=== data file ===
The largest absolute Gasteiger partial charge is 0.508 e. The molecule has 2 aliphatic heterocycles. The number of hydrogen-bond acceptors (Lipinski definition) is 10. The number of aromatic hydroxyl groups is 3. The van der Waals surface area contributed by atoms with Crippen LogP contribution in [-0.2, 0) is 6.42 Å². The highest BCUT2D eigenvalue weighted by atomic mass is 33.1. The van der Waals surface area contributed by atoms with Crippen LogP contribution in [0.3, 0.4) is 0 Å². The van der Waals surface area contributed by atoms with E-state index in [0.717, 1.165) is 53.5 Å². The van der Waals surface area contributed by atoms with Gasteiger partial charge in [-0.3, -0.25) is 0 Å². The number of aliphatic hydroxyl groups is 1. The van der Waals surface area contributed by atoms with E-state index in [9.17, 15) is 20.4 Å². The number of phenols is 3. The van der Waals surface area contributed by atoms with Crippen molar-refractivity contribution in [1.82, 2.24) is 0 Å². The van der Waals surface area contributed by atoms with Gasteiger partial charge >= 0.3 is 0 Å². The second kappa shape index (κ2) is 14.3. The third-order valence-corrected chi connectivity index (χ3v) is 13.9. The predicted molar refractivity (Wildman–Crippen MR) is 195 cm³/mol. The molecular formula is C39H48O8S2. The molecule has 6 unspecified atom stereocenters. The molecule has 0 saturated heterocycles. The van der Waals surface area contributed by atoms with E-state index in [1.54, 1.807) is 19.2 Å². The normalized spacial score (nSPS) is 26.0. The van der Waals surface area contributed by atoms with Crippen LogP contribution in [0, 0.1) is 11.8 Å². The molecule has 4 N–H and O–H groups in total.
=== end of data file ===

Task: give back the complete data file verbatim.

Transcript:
The largest absolute Gasteiger partial charge is 0.508 e. The molecule has 2 aliphatic heterocycles. The number of hydrogen-bond acceptors (Lipinski definition) is 10. The number of aromatic hydroxyl groups is 3. The van der Waals surface area contributed by atoms with Crippen LogP contribution in [-0.2, 0) is 6.42 Å². The highest BCUT2D eigenvalue weighted by atomic mass is 33.1. The van der Waals surface area contributed by atoms with Crippen LogP contribution in [0.3, 0.4) is 0 Å². The van der Waals surface area contributed by atoms with E-state index in [0.717, 1.165) is 53.5 Å². The van der Waals surface area contributed by atoms with Gasteiger partial charge in [-0.3, -0.25) is 0 Å². The number of aliphatic hydroxyl groups is 1. The van der Waals surface area contributed by atoms with E-state index in [9.17, 15) is 20.4 Å². The number of phenols is 3. The van der Waals surface area contributed by atoms with Crippen molar-refractivity contribution in [1.82, 2.24) is 0 Å². The van der Waals surface area contributed by atoms with Gasteiger partial charge >= 0.3 is 0 Å². The second kappa shape index (κ2) is 14.3. The third-order valence-corrected chi connectivity index (χ3v) is 13.9. The predicted molar refractivity (Wildman–Crippen MR) is 195 cm³/mol. The molecular formula is C39H48O8S2. The molecule has 6 unspecified atom stereocenters. The molecule has 0 saturated heterocycles. The van der Waals surface area contributed by atoms with E-state index in [1.54, 1.807) is 19.2 Å². The normalized spacial score (nSPS) is 26.0. The van der Waals surface area contributed by atoms with Crippen LogP contribution in [0, 0.1) is 11.8 Å². The molecule has 4 N–H and O–H groups in total.